As an avid Mac OS X user (and former Apple employee) I have always struggled a little with Windows. I mean I use some variant of Windows desktop/server every day and I have developed a number of applications over the years - it’s a great system. But in my opinion, the desktop OS has always felt like a system built by many development teams that don’t appear to talk to one another and end up hacking their code together.

I realise there heavy pros and cons for both OS types and I want to avoid the ever-lasting Mac vs PC discussion, but with Windows 10 I really didn’t know what to expect. I didn’t take too well to 8.1 at first but after a while I got used to it...and still didn’t like it.

Windows 10 will hopefully give enterprise customers what they need. Image credit: Microsoft
Windows 10 will hopefully give enterprise customers what they need. Image credit: Microsoft

However, over the past few months I have been experimenting with the Windows 10 preview builds on a spare Lenovo laptop, and I must say it has pleasantly surprised me. It’s almost the intersect of Mac OS X, Windows 8.1 and Windows 7 – bringing back the traditional desktop experience, with a subtle mix of Windows 8 tiles, nice vibrant colours and it’s QUICK!

Still a bit behind?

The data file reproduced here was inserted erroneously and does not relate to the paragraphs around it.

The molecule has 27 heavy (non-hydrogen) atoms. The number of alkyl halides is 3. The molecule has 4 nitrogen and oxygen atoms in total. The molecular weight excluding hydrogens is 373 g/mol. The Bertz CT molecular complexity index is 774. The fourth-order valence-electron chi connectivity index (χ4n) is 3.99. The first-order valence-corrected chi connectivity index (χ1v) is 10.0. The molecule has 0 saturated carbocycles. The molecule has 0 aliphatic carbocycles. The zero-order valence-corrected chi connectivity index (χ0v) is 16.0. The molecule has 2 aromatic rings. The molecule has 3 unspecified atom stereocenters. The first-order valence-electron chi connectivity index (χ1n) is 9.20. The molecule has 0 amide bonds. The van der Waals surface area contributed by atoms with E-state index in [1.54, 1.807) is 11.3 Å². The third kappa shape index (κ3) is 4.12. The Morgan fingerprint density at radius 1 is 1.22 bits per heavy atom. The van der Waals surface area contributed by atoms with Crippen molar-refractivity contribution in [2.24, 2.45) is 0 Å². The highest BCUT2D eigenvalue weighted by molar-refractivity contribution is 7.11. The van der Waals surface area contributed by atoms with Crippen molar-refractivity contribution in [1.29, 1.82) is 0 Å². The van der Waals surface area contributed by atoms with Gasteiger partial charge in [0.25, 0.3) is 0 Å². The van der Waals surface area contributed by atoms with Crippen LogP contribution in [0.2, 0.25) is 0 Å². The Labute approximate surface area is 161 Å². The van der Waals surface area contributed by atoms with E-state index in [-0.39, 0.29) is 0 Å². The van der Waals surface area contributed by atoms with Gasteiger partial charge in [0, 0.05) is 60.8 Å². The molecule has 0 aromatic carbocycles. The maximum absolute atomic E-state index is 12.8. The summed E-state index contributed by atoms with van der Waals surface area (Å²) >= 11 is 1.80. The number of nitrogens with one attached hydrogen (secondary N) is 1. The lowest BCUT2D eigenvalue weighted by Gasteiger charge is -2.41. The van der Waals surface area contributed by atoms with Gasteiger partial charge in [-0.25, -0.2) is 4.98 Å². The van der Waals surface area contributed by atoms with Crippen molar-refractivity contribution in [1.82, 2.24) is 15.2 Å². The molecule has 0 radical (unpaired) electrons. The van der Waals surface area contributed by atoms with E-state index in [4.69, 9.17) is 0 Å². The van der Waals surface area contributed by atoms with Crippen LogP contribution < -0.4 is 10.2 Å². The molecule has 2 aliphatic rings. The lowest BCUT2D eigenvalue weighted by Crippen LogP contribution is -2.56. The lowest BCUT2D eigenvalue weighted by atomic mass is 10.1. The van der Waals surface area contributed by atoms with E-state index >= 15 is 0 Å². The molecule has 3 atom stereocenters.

As you may know I spend my life in the world of mobile and I spend most of my time talking to customers through the UK and Europe. In my previous post I described the market as I saw it; an influx of Windows Phones populating many businesses as they migrate away from BlackBerry seeking a cheap and feature-rich alternative.

However, one of the problems we currently have with Windows phone cycles back to the OS - 8.1 on mobile really lacks many of the enterprise features that we find on other device platforms as they either don’t exist when compared to KNOX, SAFE and iOS, or Microsoft just haven’t provided the APIs required (enterprise configuration is arguably a little easier on Windows phone with Intune, but a lot of features just aren’t there). Though above all, for customers looking to manage applications, send push notifications and locate the devices, they still need to PURCHASE Company Hub certificates from Symantec – er what?! This is like Apple circa 2007 when they used to charge for their APNS equivalent. Although a good alternative to BlackBerry, Windows Phone is clearly still a little behind the times in some respects.

And then there was 10.

With Windows Phone 10 we’re expecting to see many improvements for the enterprise, not that I know anything you don’t, but the word in the world of development is that there will be ‘lots more for enterprise customers’ so fingers crossed for the preview build (I heard Feb 11 today?). I’m certainly looking forward to getting stuck in; I’m particularly interested in how it will improve (or not) their market penetration.

Finally, if Windows Phone 10 doesn’t work out or misses our expectations, at least we have HoloLens - they will make you look like a member of Daft Punk (super cool, obviously), but rendering holograms in the real world? Sounds good to me.